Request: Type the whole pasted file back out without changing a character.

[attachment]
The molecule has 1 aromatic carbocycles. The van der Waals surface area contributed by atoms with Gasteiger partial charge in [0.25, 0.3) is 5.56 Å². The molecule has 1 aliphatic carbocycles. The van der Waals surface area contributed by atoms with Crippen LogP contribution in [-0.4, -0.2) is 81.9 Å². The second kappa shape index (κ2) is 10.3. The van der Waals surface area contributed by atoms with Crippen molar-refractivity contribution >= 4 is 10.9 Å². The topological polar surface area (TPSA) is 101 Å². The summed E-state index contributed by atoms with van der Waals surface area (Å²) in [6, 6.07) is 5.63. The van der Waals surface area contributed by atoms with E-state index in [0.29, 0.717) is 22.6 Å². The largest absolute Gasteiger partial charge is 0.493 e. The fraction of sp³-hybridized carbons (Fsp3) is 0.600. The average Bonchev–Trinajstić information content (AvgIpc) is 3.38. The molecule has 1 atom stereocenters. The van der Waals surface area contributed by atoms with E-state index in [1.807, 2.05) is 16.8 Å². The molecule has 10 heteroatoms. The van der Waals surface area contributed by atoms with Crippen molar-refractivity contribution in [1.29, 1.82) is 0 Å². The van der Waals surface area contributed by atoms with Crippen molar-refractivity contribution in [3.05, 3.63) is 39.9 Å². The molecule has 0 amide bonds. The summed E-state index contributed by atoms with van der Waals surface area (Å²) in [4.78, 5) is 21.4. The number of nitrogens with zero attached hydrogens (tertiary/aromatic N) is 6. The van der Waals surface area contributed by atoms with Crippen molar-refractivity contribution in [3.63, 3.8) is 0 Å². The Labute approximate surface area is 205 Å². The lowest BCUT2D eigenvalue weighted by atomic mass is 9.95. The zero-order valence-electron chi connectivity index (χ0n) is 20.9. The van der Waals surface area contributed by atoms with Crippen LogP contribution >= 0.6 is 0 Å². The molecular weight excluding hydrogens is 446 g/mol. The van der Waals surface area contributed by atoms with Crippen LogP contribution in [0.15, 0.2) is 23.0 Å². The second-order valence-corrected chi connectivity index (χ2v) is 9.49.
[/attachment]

The molecule has 1 aromatic carbocycles. The van der Waals surface area contributed by atoms with Gasteiger partial charge in [0.25, 0.3) is 5.56 Å². The molecule has 1 aliphatic carbocycles. The van der Waals surface area contributed by atoms with Crippen LogP contribution in [-0.4, -0.2) is 81.9 Å². The second kappa shape index (κ2) is 10.3. The van der Waals surface area contributed by atoms with Crippen molar-refractivity contribution >= 4 is 10.9 Å². The topological polar surface area (TPSA) is 101 Å². The summed E-state index contributed by atoms with van der Waals surface area (Å²) in [6, 6.07) is 5.63. The van der Waals surface area contributed by atoms with E-state index in [0.29, 0.717) is 22.6 Å². The largest absolute Gasteiger partial charge is 0.493 e. The fraction of sp³-hybridized carbons (Fsp3) is 0.600. The average Bonchev–Trinajstić information content (AvgIpc) is 3.38. The molecule has 1 atom stereocenters. The van der Waals surface area contributed by atoms with E-state index in [1.807, 2.05) is 16.8 Å². The molecule has 10 heteroatoms. The van der Waals surface area contributed by atoms with Crippen molar-refractivity contribution in [1.29, 1.82) is 0 Å². The van der Waals surface area contributed by atoms with Crippen molar-refractivity contribution in [3.05, 3.63) is 39.9 Å². The molecule has 0 amide bonds. The summed E-state index contributed by atoms with van der Waals surface area (Å²) in [4.78, 5) is 21.4. The number of nitrogens with zero attached hydrogens (tertiary/aromatic N) is 6. The van der Waals surface area contributed by atoms with Crippen molar-refractivity contribution in [3.63, 3.8) is 0 Å². The Labute approximate surface area is 205 Å². The lowest BCUT2D eigenvalue weighted by atomic mass is 9.95. The zero-order valence-electron chi connectivity index (χ0n) is 20.9. The van der Waals surface area contributed by atoms with Crippen LogP contribution >= 0.6 is 0 Å². The molecular weight excluding hydrogens is 446 g/mol. The van der Waals surface area contributed by atoms with Crippen LogP contribution in [0.15, 0.2) is 23.0 Å². The second-order valence-corrected chi connectivity index (χ2v) is 9.49.